Is the FMLN doomed to irrelevance?

The political party which had its origins in the guerrilla forces which fought in El Salvador's civil war may have little future in the Central American country.

In 1980, five guerrilla military forces came together to form the FMLN, the Farabundo Marti National Liberation Front.   The FMLN would fight a twelve year civil war against a Salvadoran military backed by the US government, ultimately resolving the dispute with peace accords signed in 1992 in Chapultepec, Mexico.

With the Peace Accords, the FMLN laid down its arms and converted to the political party of the socialist left in El Salvador.  Guerrilla comandantes became politicians, mayors and legislators.   The FMLN as political party would be one of the two major political forces in El Salvador for the next 27 years, along with ARENA, the right wing party founded by major Roberto D'Aubuisson.   In 2009 and 2014, the FMLN would capture the presidency of the country.

Yet the election of Nayib Bukele on February 3 in a landslide raises the question whether the FMLN will have continued relevance in Salvadoran politics.   Bukele, who won elections to be mayor of Nuevo Cuscatlan and then of San Salvador, under the FMLN banner, denounced his former party as no different from ARENA in campaign discourse.    The voters might have agreed.

The size of the defeat of the FMLN on election night was enormous.   Five years earlier, Salvador Sanchez Ceren and the FMLN won the presidential election with a million and a half votes; in 2019 it could only manage to get 389,000 or  14.4% of the votes cast.    This election marked the low point of a downward trend:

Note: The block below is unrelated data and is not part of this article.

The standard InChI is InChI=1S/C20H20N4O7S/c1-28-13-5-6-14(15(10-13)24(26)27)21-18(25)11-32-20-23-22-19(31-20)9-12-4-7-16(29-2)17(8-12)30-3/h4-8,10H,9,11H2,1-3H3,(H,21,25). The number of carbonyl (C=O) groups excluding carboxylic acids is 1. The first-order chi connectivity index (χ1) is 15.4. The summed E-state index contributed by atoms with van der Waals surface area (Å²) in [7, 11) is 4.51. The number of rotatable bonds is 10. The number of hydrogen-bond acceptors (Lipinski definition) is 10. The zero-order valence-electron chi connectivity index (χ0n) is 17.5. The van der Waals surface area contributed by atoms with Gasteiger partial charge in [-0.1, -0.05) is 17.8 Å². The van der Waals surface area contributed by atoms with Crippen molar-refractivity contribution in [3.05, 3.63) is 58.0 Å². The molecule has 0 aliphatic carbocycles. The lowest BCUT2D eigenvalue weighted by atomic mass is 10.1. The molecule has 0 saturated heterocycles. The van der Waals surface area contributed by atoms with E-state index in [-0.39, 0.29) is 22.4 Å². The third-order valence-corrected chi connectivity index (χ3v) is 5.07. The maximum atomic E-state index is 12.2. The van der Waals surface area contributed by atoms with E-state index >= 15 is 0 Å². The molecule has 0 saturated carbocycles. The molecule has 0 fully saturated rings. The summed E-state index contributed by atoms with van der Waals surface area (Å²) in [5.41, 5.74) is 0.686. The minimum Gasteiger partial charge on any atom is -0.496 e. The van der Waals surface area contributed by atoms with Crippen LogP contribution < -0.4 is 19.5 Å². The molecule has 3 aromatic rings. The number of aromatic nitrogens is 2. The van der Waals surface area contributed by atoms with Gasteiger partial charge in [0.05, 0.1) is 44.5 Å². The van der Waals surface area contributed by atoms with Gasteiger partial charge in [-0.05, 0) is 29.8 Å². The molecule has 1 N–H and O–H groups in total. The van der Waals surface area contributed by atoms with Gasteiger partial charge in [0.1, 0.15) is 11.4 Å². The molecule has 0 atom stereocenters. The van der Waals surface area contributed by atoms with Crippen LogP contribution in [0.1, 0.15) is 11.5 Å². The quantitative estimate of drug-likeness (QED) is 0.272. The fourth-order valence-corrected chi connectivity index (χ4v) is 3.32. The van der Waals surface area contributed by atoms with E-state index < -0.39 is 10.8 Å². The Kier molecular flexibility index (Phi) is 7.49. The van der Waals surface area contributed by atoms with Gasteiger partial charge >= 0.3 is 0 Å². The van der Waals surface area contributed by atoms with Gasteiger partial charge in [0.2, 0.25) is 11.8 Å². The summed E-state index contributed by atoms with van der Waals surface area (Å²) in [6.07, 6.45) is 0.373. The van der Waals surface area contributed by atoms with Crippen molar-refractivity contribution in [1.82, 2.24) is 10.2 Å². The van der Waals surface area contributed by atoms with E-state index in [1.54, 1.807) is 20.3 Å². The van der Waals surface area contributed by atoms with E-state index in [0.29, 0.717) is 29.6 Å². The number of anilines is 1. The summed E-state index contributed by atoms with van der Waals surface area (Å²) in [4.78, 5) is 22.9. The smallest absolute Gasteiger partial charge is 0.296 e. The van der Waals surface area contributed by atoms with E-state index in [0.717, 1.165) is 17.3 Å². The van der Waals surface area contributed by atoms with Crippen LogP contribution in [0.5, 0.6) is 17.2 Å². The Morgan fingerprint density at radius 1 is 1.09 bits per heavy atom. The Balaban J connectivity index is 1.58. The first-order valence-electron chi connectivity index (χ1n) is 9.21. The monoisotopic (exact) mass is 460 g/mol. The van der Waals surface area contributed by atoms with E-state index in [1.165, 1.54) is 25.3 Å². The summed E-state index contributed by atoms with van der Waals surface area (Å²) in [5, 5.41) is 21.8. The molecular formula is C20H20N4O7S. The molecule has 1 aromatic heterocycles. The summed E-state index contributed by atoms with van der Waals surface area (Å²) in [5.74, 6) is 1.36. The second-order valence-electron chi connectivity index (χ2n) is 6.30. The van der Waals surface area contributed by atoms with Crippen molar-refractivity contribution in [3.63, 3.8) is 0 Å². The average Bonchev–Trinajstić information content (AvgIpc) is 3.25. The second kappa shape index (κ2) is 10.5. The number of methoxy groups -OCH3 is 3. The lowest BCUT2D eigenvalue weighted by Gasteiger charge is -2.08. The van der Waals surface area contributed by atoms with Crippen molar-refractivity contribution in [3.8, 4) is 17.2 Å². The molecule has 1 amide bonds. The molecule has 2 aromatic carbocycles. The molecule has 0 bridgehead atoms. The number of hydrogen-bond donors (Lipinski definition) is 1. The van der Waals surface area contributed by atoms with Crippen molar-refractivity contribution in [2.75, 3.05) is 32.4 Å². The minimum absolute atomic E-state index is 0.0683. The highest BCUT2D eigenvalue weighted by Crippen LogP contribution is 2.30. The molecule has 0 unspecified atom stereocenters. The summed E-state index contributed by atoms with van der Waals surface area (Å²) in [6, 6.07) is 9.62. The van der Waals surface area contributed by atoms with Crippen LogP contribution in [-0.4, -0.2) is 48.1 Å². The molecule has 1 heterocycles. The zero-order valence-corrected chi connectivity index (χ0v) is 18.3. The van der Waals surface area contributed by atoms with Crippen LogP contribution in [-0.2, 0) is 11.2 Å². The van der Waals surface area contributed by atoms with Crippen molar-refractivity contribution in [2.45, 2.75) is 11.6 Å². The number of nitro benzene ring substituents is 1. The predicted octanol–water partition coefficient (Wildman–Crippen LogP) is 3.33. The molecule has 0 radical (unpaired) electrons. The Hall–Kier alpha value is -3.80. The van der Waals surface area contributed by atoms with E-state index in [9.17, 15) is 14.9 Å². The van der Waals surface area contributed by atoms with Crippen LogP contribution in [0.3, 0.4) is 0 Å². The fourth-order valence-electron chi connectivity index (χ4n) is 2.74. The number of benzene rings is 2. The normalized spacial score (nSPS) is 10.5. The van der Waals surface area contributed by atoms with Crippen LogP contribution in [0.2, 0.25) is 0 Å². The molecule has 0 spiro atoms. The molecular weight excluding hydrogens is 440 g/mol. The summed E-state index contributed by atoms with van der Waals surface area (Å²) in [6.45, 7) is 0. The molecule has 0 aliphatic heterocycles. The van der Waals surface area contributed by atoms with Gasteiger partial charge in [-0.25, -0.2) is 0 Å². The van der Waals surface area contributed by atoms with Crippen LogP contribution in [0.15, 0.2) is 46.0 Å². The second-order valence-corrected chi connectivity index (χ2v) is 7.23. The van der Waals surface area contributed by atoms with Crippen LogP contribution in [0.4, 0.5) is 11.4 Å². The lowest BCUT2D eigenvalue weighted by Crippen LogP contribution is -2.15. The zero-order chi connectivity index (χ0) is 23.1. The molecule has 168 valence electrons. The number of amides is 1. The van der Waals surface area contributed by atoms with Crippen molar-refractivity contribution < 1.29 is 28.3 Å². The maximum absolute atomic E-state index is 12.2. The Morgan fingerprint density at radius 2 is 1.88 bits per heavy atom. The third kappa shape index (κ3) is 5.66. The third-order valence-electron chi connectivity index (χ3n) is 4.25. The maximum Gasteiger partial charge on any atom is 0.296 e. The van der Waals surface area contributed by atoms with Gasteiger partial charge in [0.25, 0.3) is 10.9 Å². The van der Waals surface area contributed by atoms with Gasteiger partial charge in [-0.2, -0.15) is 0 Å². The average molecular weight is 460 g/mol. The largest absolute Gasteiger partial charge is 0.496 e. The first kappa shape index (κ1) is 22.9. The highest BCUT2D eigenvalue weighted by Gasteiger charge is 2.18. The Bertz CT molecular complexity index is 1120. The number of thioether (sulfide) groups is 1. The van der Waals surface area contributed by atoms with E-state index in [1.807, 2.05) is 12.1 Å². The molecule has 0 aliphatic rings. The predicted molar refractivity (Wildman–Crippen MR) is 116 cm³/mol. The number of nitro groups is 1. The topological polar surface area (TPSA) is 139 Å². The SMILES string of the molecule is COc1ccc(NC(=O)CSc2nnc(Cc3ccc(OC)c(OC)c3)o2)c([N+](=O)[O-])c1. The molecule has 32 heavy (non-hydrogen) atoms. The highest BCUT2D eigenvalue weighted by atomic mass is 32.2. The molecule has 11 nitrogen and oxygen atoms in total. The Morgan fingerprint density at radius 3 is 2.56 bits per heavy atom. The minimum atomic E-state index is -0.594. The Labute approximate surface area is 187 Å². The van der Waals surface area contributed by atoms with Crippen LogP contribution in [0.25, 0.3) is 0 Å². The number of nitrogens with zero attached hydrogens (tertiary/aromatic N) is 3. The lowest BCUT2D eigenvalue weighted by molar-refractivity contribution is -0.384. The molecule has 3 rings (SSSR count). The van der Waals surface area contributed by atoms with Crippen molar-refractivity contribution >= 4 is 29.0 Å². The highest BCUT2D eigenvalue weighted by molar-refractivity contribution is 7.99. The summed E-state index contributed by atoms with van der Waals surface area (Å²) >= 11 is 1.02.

2014 presidential election 1,495,815 votes.
2015 legislator elections: 847,289 votes.
2018 legislator elections: 521,257 votes.
2019 presidential election: 389,000 votes.
The party leadership appears to be accepting blame for the defeat. After failing to appear alongside their candidate Hugo Martinez when he conceded the victory to Bukele, the top party leaders have all resigned their posts. They have announced that internal party elections will be held to choose new leadership and that the current leaders will not run in those elections.
Even with a change of leadership, it is not clear what the FMLN can do to make itself attractive again to voters.   The voters are clearly unhappy with a lack of achievement in ten years of FMLN rule, as well as angry about corruption and party leaders who profited while conditions in the country failed to improve.   After suffering an early humiliating defeat in 2018 legislative elections which deprived it of power in the National Assembly, the party will be unable to take credit for any legislative achievements.   Voters are unlikely to switch back to the party simply on the basis of campaign promises -- they have heard all of those before.
Perhaps the FMLN's resurgence can only happen if a dynamic leader emerges within the party ranks who captures the imagination of the country.   Yet the historical structure of the party has tended to disfavor such leaders, and hence the 2017 expulsion of Bukele. 

We don't know if Bukele's project for El Salvador will succeed.  In five years, everything will be up for grabs in national elections as all legislators and the president will be elected in the first few months of 2024.  (Legislators will also be elected in 2021, and we should expect that year to have Bukele make the major push to put his own deputies into the National Assembly).   Salvadoran presidents are limited to one five year term, and so Bukele will not be on the ballot in 2024.  The FMLN will have to start re-inventing itself now if it wants to have any hope of success in 2024.


Greg said…
The FMLN is as diseased, corrupt, and worthless as the FSLN in Nicaragua today.

Classic "See the new boss? Same as the old boss" performance (or lack thereof) record.

Welcome to democratic elections that truly mean something.